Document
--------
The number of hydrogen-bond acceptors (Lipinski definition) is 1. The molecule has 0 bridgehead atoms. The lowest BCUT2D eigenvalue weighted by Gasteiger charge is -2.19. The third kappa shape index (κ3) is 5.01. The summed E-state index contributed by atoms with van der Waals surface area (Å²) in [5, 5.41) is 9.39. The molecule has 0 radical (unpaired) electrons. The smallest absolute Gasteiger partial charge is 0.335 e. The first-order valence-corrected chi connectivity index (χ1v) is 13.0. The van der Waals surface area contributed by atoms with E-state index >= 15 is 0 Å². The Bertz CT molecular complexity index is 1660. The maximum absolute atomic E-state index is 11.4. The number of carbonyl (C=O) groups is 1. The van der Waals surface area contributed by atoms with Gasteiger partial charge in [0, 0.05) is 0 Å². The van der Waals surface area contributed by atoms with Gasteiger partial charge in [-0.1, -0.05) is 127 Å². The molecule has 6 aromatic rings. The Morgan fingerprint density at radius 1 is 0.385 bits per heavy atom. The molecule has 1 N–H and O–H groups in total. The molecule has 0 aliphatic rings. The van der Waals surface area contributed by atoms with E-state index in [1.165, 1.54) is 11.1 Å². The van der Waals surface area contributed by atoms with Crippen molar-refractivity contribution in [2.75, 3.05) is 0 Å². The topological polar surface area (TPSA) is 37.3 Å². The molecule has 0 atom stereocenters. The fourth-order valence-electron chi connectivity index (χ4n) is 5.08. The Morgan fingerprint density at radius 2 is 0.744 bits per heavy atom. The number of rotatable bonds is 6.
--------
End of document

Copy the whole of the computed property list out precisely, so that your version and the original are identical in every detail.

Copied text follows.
The number of hydrogen-bond acceptors (Lipinski definition) is 1. The molecule has 0 bridgehead atoms. The lowest BCUT2D eigenvalue weighted by Gasteiger charge is -2.19. The third kappa shape index (κ3) is 5.01. The summed E-state index contributed by atoms with van der Waals surface area (Å²) in [5, 5.41) is 9.39. The molecule has 0 radical (unpaired) electrons. The smallest absolute Gasteiger partial charge is 0.335 e. The first-order valence-corrected chi connectivity index (χ1v) is 13.0. The van der Waals surface area contributed by atoms with E-state index >= 15 is 0 Å². The Bertz CT molecular complexity index is 1660. The maximum absolute atomic E-state index is 11.4. The number of carbonyl (C=O) groups is 1. The van der Waals surface area contributed by atoms with Gasteiger partial charge in [0, 0.05) is 0 Å². The van der Waals surface area contributed by atoms with Gasteiger partial charge in [-0.1, -0.05) is 127 Å². The molecule has 6 aromatic rings. The Morgan fingerprint density at radius 1 is 0.385 bits per heavy atom. The molecule has 1 N–H and O–H groups in total. The molecule has 0 aliphatic rings. The van der Waals surface area contributed by atoms with E-state index in [1.165, 1.54) is 11.1 Å². The van der Waals surface area contributed by atoms with Crippen molar-refractivity contribution in [2.75, 3.05) is 0 Å². The topological polar surface area (TPSA) is 37.3 Å². The molecule has 0 atom stereocenters. The fourth-order valence-electron chi connectivity index (χ4n) is 5.08. The Morgan fingerprint density at radius 2 is 0.744 bits per heavy atom. The number of rotatable bonds is 6.